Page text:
Affordable Access

Publisher Website

Rates of nitrogen uptake by cyanobacterially-dominated assemblages in Lake Taihu, China, during late summer.

  • Yang, Jingjing1
  • Gao, Han1
  • Glibert, Patricia M2
  • Wang, Yu1
  • Tong, Mengmeng3
  • 1 Ocean College, Zhejiang University, Zhoushan, 316021, China. , (China)
  • 2 Ocean College, Zhejiang University, Zhoushan, 316021, China; University of Maryland Center for Environment Science, Horn Point Laboratory, Cambridge, MD, 21613, USA. , (China)
  • 3 Ocean College, Zhejiang University, Zhoushan, 316021, China; Laboratory of Marine Ecosystem and Biogeochemistry, Second Institute of Oceanography, State Oceanographic Administration, Hangzhou, 310012, China. Electronic address: [email protected] , (China)
Published Article
Harmful algae
Publication Date
May 01, 2017
DOI: 10.1016/j.hal.2017.04.001
PMID: 28526121


Lake Taihu has suffered an increasing number of cyanobacteria harmful algal blooms (CyanoHABs) over the past three decades, bringing about formidable ecological and economical losses. Efforts to control phosphate (P) and/or nitrogen (N) have been applied to mitigate these blooms, but there has been much less attention paid to N and its different forms on the ecology of the blooms. Therefore, kinetic and nutrient enrichment experiments were conducted to assess N uptake rates under differing conditions, and to examine effects of changes in N forms (NH4+, NO3- and urea) and P availability on phytoplankton community physiology. In 2014 these experiments involved mesocosm enrichments; in 2015 these experiments were conducted over a diurnal period. Both involved measurements of short-term N uptake. The kinetic results showed that the utilization of NH4+, NO3- and urea by Microcystis-dominated communities was not efficient at low ambient substrate concentrations. Maximum uptake rates by these phytoplankton was achieved on NH4+ and these rates were significantly higher than those on NO3- or urea with or without nutrient pretreatment. Moreover in the presence of PO43- enrichment, the maximal uptake velocity of NH4+ substantially increased without evidence of saturation. High amounts of NH4+ may have inhibited or repressed the uptake of NO3- at certain times in these studies. In the diurnal study, dissolved inorganic carbon and pH changed substantially throughout the day. The resulting high pH altered N and P in ways that may help to sustain nutrient cycling for the blooms. Copyright © 2017 Elsevier B.V. All rights reserved.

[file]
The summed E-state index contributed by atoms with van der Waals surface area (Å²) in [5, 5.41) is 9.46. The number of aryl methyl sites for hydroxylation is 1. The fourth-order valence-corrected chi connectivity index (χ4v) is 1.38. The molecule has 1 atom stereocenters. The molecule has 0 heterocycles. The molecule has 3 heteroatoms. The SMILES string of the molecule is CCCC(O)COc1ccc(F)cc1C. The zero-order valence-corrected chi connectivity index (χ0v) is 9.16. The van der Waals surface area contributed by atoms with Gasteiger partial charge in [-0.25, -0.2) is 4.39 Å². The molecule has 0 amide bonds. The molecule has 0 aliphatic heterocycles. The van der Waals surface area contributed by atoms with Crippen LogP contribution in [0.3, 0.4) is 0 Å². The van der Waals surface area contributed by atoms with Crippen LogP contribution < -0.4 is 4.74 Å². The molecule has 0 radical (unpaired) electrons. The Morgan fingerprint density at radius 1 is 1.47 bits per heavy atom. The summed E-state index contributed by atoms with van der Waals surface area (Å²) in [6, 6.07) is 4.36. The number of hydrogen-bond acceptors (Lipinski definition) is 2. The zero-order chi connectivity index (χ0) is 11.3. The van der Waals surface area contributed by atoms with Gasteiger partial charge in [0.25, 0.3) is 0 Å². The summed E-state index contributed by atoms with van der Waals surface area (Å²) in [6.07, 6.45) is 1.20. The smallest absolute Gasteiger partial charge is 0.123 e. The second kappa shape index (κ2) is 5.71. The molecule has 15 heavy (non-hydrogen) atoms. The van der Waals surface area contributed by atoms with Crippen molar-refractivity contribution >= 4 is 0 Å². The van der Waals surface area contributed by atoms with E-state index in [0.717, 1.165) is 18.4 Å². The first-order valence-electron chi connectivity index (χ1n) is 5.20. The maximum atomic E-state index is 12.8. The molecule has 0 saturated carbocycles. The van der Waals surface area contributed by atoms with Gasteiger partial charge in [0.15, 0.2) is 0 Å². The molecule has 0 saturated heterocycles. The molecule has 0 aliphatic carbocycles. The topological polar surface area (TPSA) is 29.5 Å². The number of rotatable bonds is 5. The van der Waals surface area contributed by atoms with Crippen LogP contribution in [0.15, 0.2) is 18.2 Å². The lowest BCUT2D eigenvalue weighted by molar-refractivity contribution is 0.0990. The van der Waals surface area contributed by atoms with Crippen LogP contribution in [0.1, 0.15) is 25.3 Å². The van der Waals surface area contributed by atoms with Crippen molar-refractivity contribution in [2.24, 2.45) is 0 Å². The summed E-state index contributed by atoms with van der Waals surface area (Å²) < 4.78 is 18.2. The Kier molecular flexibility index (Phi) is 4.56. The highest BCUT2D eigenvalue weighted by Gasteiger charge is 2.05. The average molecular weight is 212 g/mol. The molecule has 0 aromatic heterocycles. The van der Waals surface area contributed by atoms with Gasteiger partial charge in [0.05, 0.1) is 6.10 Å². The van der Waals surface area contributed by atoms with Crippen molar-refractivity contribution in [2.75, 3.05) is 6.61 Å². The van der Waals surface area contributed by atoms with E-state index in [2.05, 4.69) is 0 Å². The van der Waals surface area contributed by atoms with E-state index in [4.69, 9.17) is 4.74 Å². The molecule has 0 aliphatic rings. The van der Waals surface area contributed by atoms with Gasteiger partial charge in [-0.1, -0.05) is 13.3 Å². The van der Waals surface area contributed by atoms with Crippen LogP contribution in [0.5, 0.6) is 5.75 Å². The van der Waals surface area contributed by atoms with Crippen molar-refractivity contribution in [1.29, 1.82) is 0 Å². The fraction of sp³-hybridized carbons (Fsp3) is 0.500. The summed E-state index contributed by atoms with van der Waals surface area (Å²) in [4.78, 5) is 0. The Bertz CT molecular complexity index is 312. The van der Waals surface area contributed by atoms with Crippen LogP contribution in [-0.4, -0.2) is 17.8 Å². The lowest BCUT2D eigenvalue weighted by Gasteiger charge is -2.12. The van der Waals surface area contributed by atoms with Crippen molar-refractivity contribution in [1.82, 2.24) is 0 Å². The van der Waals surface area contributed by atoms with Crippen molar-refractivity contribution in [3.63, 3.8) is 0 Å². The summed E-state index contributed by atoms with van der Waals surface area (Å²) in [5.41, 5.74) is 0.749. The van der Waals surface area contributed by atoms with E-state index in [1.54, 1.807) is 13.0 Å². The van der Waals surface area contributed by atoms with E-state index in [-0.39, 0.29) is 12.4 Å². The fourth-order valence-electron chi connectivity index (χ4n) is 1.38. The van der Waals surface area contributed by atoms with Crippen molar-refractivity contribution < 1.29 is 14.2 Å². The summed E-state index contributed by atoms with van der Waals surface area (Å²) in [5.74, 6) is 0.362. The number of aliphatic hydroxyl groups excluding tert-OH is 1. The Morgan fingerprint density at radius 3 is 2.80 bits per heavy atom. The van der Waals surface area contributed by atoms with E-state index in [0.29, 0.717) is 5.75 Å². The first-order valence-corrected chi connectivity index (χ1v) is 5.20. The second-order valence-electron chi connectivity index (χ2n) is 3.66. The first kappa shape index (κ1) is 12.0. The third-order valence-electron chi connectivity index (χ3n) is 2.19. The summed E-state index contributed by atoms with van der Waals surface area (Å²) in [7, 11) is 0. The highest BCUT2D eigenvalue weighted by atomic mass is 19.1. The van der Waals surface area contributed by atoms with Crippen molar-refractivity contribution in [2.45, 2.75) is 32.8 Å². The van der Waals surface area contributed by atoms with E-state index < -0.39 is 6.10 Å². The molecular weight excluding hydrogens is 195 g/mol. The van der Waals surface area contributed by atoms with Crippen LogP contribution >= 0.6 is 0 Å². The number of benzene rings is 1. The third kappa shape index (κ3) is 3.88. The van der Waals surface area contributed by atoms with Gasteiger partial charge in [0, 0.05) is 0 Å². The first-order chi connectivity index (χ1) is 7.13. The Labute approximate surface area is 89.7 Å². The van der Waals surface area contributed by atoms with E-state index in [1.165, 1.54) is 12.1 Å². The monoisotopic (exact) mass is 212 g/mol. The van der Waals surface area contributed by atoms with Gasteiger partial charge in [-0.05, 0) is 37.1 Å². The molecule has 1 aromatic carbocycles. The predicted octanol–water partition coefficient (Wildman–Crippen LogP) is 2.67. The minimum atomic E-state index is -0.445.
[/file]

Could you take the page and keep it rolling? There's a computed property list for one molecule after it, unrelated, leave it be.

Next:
Report this publication


Seen <100 times